European universities hope for share of €700 billion rescue pot

Despite disappointment over Horizon Europe budget, research could still benefit from a vast pandemic resilience fund – if national governments make it a priority

August 5, 2020
A woman carries an inflatable float with the shape of a portion of pizza
Source: Getty
A woman carries an inflatable float with the shape of a portion of pizza

Universities could be in line for a slice of a European Union coronavirus recovery fund worth nearly €700 billion (£632 billion), with sector leaders urged to lobby their governments to ensure higher education and research is well represented in national bids for the money.

Many in academia were left disappointed by the results of a European Council agreement struck last month that left Horizon Europe, the EU’s research and innovation programme, with a much smaller budget than was once hoped.

But EU leaders also agreed on an unprecedented rescue fund, a mixture of loans and grants dubbed the Recovery and Resilience Facility, which is up for grabs from next year.

Because the fund is so new, Brussels insiders are scrambling to understand exactly how it will be spent – but higher education and research is certainly in the frame.

Even a 5 or 10 per cent share of the facility would be an “enormous amount of money”, said Thomas Jørgensen, senior policy coordinator at the European University Association. By contrast, Horizon Europe’s entire budget over seven years is set to be €80.5 billion.

“I’m sure some of this money will find its way to universities in one way or another,” he said. Sector lobbying was “sensible and something that’s happening already”, he added.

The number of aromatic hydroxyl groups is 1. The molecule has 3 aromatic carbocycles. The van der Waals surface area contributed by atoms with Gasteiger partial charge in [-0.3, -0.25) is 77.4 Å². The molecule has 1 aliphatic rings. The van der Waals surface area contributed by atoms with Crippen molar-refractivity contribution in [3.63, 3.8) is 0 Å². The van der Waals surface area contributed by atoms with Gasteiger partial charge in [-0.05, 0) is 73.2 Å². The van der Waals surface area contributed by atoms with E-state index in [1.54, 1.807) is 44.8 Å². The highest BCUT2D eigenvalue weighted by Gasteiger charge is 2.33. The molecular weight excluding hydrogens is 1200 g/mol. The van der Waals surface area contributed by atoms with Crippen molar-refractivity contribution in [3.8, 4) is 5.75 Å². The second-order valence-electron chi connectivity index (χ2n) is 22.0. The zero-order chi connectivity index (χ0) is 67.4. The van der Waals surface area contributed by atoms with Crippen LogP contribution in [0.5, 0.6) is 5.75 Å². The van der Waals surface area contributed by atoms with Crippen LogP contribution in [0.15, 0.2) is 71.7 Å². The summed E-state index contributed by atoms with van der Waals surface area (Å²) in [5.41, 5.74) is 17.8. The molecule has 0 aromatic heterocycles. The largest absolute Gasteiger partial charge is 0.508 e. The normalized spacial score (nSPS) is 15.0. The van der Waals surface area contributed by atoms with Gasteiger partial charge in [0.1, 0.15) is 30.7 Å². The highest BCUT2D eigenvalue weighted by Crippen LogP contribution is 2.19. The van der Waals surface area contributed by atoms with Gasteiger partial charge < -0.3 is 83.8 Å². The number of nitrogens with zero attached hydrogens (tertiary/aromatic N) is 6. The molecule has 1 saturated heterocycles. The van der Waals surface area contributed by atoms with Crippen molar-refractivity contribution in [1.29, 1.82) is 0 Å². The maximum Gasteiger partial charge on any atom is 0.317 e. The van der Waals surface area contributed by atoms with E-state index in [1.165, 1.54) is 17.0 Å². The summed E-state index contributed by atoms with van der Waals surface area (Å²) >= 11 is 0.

National governments are drawing up plans outlining how they will spend their share, with the European Commission, the EU’s equivalent of a civil service, urging them to submit drafts as early as mid-October.

The commission will then review these plans to make sure they strengthen “growth potential, job creation and economic and social resilience” as well as contributing to Europe’s “green and digital transition”.

“Reforms and investment projects in the field of research and higher education can indeed be put forward by member states as part of such plans,” a commission spokeswoman told Times Higher Education. The commission’s own regulations repeatedly mention research, innovation and education as a goal of the fund.

The money will be allocated from 2021 to 2023, although it will not actually have to be spent in this time period, Mr Jørgensen said – funded research projects could overshoot these dates.

Although the fund is designed to help European countries worst hit by the pandemic, every country will get a share, calculated on population share, an inverse of per capita gross domestic product, and measures of economic distress.

Universities are in a good position to argue that they can boost future resilience through their research, or retrain those thrown out of work because of the pandemic, Mr Jørgensen argued.

And if governments use the fund to back research, this might be less controversial among fellow EU states – which can object to other members’ plans – than building “bridges to nowhere” and physical infrastructure, he said. “There is still the consensus that [research] is an investment,” he added.

But given how “front-loaded” the money is, “it’s not sustainable research funding”, Mr Jørgensen warned, and was no substitute for a better Horizon Europe budget.

“Research and innovation must play an important role in these national recovery and resilience plans,” said a spokeswoman for Science Europe, an umbrella body of research funders.

The criteria on which national plans are judged “should also go beyond a strict definition of immediate growth and return on investment”, she added.


Print headline: Lobby for recovery funds, leaders urged

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